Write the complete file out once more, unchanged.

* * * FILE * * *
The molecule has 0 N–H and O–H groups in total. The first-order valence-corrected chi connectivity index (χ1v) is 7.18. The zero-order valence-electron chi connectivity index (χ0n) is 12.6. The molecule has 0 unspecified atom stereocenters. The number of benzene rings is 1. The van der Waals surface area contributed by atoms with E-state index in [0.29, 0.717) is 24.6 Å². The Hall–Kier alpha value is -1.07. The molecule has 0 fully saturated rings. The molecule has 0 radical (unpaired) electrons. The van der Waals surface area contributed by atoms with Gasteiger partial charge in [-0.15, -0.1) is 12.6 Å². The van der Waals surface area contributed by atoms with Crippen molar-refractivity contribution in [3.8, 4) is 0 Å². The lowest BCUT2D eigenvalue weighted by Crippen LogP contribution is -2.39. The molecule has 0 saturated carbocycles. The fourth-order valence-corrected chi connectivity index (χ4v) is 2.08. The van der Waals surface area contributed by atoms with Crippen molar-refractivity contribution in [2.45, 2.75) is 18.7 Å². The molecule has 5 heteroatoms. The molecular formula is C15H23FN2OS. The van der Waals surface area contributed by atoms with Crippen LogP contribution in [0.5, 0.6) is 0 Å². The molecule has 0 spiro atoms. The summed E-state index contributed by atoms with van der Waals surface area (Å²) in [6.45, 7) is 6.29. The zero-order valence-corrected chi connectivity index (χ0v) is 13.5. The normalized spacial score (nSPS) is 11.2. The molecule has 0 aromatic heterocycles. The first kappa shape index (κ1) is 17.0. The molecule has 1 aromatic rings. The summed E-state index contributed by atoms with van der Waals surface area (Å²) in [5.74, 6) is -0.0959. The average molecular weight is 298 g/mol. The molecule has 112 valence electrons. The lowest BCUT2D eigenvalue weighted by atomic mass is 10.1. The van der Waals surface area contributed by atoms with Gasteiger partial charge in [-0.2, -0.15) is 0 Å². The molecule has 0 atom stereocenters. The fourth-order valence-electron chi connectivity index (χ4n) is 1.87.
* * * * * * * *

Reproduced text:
The molecule has 0 N–H and O–H groups in total. The first-order valence-corrected chi connectivity index (χ1v) is 7.18. The zero-order valence-electron chi connectivity index (χ0n) is 12.6. The molecule has 0 unspecified atom stereocenters. The number of benzene rings is 1. The van der Waals surface area contributed by atoms with E-state index in [0.29, 0.717) is 24.6 Å². The Hall–Kier alpha value is -1.07. The molecule has 0 fully saturated rings. The molecule has 0 radical (unpaired) electrons. The van der Waals surface area contributed by atoms with Gasteiger partial charge in [-0.15, -0.1) is 12.6 Å². The van der Waals surface area contributed by atoms with Crippen molar-refractivity contribution in [3.8, 4) is 0 Å². The lowest BCUT2D eigenvalue weighted by Crippen LogP contribution is -2.39. The molecule has 0 saturated carbocycles. The fourth-order valence-corrected chi connectivity index (χ4v) is 2.08. The van der Waals surface area contributed by atoms with Crippen molar-refractivity contribution in [2.45, 2.75) is 18.7 Å². The molecule has 5 heteroatoms. The molecular formula is C15H23FN2OS. The van der Waals surface area contributed by atoms with Crippen LogP contribution in [0.5, 0.6) is 0 Å². The molecule has 0 spiro atoms. The summed E-state index contributed by atoms with van der Waals surface area (Å²) in [6.45, 7) is 6.29. The zero-order valence-corrected chi connectivity index (χ0v) is 13.5. The normalized spacial score (nSPS) is 11.2. The molecule has 0 aromatic heterocycles. The first kappa shape index (κ1) is 17.0. The molecule has 1 aromatic rings. The summed E-state index contributed by atoms with van der Waals surface area (Å²) in [5.74, 6) is -0.0959. The average molecular weight is 298 g/mol. The molecule has 112 valence electrons. The lowest BCUT2D eigenvalue weighted by atomic mass is 10.1. The van der Waals surface area contributed by atoms with Gasteiger partial charge in [-0.2, -0.15) is 0 Å². The molecule has 0 atom stereocenters. The fourth-order valence-electron chi connectivity index (χ4n) is 1.87.